Legal Business

Clifford Chance bolsters City disputes practice with Debevoise public law specialist


Having endured a spate of high profile departures from its corporate offering in recent years, Clifford Chance (CC) has made a notable recruit with disputes lawyer Jessica Gladstone joining as a partner from the City office of US firm Debevoise & Plimpton.

Before joining Debevoise as international counsel and solictor-advocate in 2010, Gladstone previously served as legal adviser at the UK’s Foreign and Commonwealth Office, where she managed international and domestic litigation, and represented the UK at the UN General Assembly, in the Council of Europe and in cases before the European Court of Human Rights.

Specialising in international public law, high profile mandates on which Gladstone has advised include a $1.2bn arbitration between Malaysia and Singapore and a dispute between the British Caribbean Bank and the Attorney General of Belize over a decision to nationalise the telecomms industry in Belize.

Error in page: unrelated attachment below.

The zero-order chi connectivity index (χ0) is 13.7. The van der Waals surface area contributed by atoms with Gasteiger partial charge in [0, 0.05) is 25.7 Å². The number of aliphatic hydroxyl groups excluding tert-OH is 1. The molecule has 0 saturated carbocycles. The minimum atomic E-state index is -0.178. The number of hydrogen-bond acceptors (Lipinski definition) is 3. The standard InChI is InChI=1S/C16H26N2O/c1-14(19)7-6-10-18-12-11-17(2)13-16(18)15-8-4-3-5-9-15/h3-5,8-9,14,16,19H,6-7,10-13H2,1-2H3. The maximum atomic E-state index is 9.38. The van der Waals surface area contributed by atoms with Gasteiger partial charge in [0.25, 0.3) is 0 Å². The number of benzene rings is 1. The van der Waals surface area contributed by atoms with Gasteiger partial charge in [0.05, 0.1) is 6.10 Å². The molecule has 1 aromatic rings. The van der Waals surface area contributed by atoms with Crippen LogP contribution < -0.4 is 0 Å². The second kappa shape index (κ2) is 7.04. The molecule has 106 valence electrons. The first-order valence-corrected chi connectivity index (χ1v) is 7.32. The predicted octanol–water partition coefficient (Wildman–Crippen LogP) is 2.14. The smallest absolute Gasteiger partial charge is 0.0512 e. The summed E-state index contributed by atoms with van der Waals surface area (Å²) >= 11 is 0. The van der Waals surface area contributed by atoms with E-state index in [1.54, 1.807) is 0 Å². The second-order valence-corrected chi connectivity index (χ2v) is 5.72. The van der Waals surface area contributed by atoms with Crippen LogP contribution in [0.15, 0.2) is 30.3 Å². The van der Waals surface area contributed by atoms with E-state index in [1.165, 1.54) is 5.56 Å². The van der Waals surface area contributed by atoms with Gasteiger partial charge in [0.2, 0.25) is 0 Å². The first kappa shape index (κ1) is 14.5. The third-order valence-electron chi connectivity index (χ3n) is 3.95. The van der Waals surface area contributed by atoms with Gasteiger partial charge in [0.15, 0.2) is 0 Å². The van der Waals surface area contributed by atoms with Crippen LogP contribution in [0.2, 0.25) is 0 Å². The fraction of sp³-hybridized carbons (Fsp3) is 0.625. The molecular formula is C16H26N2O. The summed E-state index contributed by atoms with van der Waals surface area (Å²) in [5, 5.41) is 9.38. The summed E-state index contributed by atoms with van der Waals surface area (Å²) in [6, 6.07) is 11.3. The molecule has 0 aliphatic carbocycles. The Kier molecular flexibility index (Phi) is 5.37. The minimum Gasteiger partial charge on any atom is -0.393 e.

CC’s global disputes head Jeremy Sandelson, said: ‘As governments and state owned enterprises become increasingly active in the commercial sphere, public international law expertise is critical to our clients as we help them to navigate the risks and opportunities this new landscape brings. Jessica is focused on international, complex, strategic work for some of the world’s leading businesses and governments, making her the ideal fit for our team. We are delighted to welcome her.’

CC’s international commercial arbitration co-head Audley Sheppard QC added: ‘Jessica’s experience in public international law will be an excellent boost to our team. Over the past decade, we have seen the number of arbitration cases that involve State parties increase significantly and we expect this trend to continue, especially investment treaty arbitrations.’

In May, Legal Business revealed CC voted through proposed changes to its remuneration system which will see the firm deploy a more flexible lockstep by stretching the top of the ladder in a bid to retain star partners. The firm has lost multiple corporate partners, particularly in the private equity space, in recent years with the latest departure being German banking chief Alexandra Hagelüken becoming the latest to move to US firm Latham & Watkins.

Legal Business

Dealwatch: White & Case, CC and Debevoise among raft of firms on SPIE’s €700m revived float